You once asked me to pray for you to get you out of hell. I’ve been doing that in between the silence of the lonely moments, when I pass an orange cat, or when I see the orange sash somewhere in a painting. – Mingjie Zhai
Fiction. Based on a true loneliness.
By Bry LeBerthon
This journal entry is inspired by true events. Some of the characters, names, businesses, incidents, and certain locations and events have been fictionalized for dramatic purposes. Any similarity to the name, character or history of any person is entirely coincidental and unintentional.
Trigger Warning: our program often motivates people to discuss their trauma. If you find yourself feeling overwhelmed, please, take a step back to address emotional flashbacks and trauma before continuing to push yourself. If you are experiencing a medical emergency, call 911 or the National Suicide Hotline at (1-800) 273-8255.
The air is heavy with humidity, the sky gray and weighted with clouds, and, slowly, you are coming home.
Meandering your way through city streets, testing your navigation skills and patience.
Here, you are invisible. Surrounded by people, and more alone than you could ever feel sitting in your room. You are meditating, and you are everywhere.
You can’t help but wonder if she would have liked that necklace. If she would have thought that dress looked good on you. You decide to try both on, and, looking in the mirror, you reach for her, wherever she is. You ask yourself how she feels. You realize, with dawning horror, that you don’t know. You notice that you don’t care.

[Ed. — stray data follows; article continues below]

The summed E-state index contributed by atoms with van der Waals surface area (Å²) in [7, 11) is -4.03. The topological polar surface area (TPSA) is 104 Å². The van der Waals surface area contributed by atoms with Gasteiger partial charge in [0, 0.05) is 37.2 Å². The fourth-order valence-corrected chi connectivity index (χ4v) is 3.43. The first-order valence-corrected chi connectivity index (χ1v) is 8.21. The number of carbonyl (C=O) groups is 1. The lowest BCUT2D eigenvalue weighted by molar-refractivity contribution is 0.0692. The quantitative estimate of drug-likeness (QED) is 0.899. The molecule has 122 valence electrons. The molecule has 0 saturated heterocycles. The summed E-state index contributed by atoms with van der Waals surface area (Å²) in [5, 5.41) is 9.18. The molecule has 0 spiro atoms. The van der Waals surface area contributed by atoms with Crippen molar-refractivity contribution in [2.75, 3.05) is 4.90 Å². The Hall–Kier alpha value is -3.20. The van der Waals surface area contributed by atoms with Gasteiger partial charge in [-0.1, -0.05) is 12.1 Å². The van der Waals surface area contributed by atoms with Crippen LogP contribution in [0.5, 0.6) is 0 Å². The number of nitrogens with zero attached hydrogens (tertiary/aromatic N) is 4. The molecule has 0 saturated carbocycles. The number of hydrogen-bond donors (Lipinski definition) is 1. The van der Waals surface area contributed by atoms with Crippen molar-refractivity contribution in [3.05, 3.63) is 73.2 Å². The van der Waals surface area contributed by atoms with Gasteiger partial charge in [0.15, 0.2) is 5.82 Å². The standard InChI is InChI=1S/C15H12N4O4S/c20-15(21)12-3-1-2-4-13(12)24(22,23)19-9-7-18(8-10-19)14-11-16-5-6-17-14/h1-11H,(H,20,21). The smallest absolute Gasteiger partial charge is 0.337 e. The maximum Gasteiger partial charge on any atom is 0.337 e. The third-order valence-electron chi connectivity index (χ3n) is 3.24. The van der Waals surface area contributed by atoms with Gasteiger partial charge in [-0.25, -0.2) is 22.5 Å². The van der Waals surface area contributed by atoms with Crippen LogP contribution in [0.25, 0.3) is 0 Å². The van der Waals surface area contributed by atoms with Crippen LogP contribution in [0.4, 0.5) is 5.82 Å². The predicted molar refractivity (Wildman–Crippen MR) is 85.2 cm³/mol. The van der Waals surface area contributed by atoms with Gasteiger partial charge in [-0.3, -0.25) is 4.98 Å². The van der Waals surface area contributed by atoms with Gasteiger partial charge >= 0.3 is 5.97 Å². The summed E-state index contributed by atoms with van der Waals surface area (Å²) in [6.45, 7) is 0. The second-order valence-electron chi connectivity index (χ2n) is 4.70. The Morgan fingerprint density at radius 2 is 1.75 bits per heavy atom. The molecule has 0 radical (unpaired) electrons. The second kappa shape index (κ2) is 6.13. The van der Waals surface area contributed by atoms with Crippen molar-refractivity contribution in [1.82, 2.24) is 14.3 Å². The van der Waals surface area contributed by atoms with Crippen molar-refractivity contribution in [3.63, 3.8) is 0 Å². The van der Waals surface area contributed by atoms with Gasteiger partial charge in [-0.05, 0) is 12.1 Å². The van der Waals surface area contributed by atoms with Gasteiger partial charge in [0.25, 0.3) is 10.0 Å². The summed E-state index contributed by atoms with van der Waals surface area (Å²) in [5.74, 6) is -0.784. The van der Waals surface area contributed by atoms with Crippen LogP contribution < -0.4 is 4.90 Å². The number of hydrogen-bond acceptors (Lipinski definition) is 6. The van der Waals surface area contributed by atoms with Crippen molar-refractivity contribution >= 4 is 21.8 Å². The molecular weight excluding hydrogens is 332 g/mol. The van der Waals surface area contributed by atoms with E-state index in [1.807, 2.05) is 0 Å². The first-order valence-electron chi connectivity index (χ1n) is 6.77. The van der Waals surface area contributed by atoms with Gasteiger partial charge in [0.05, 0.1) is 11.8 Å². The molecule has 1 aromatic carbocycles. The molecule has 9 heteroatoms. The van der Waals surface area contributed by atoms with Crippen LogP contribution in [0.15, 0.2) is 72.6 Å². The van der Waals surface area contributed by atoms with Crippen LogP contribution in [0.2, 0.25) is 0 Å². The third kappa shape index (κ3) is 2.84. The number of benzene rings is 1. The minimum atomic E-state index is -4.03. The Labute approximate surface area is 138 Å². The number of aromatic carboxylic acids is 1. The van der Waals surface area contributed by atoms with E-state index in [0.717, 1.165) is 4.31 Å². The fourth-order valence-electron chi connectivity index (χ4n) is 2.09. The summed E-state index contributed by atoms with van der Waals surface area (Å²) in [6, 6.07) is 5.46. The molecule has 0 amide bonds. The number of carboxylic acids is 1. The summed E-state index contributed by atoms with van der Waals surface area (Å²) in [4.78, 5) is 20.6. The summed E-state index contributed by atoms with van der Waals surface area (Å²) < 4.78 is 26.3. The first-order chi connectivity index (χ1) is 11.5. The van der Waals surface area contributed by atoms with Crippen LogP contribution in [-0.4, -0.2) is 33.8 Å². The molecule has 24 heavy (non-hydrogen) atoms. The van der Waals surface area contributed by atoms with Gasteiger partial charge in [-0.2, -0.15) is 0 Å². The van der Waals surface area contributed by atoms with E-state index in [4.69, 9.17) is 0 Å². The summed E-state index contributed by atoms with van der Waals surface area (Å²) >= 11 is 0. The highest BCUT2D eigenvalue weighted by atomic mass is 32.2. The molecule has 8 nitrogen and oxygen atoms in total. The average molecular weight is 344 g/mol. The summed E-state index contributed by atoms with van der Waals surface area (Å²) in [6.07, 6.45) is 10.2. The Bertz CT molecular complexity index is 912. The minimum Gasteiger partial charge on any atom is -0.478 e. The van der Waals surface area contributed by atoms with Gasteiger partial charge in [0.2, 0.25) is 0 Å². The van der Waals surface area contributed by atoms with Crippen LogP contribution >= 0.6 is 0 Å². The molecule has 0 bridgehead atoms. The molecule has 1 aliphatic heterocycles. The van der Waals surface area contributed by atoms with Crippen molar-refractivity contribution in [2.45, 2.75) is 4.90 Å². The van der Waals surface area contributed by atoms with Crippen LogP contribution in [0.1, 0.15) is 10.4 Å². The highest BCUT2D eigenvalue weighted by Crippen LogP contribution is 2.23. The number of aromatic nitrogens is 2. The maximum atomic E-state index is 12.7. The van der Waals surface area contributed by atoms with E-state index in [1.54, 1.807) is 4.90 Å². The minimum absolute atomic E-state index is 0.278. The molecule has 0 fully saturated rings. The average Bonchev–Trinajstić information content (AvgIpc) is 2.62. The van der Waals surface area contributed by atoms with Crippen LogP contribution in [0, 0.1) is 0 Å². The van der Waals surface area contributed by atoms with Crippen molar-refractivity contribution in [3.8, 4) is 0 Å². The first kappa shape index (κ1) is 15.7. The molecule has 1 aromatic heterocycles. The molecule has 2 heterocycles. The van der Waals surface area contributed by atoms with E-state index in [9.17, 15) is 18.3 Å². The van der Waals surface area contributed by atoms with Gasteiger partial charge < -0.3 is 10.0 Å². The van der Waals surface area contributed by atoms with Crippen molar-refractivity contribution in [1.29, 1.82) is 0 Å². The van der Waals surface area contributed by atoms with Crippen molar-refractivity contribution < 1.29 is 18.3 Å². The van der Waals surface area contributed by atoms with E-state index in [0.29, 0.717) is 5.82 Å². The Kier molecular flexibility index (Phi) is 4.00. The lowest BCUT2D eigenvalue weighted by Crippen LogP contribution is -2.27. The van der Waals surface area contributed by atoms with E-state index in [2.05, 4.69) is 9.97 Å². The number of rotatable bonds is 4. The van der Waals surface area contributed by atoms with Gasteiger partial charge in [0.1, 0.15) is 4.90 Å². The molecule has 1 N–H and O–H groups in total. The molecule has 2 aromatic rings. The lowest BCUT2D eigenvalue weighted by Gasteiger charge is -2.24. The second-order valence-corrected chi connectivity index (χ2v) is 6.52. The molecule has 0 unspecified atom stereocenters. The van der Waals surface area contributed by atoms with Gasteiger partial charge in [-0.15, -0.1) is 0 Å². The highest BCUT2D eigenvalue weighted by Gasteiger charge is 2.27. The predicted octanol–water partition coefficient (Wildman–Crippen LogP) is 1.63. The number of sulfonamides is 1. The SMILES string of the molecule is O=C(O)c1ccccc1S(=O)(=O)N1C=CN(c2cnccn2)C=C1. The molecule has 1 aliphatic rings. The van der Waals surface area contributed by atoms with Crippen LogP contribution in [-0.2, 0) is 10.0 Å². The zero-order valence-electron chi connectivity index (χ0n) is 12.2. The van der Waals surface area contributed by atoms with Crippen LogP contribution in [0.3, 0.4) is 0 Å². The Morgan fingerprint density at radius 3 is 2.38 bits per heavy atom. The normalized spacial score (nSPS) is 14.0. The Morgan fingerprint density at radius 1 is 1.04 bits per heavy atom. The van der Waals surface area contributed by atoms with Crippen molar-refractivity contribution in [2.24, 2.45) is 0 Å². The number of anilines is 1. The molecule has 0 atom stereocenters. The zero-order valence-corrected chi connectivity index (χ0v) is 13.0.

She is still watching. In every window, mirror, glass. It’s like she’s walking with you, and you’re almost comforted. She would fawn over dogs, and take pictures of the sky. You try it all. The photos come out wrong.
You try again, ducking into a small shop that is empty and clean and air conditioned. You try on vintage clothes that cost more than your whole bank account, twirling in the mirror, self-satisfied when they fit you. You snap a picture and return the outfits gently to the shelf.
You hold up glittery, ugly, obnoxious earrings to your ears, grinning at her in the mirror. She smiles nervously back, hardly meeting your gaze. You decide that you love them, and buy them on the spot. When you walk out of the store, they ring with every step.
You buy yourself a donut, a lemonade, a cake. You eat it all.
Rain falls and you do not cover up.
Her song plays and you quietly hum along.
You continue walking home and glance into a window. The sun sets, and you are finally alone.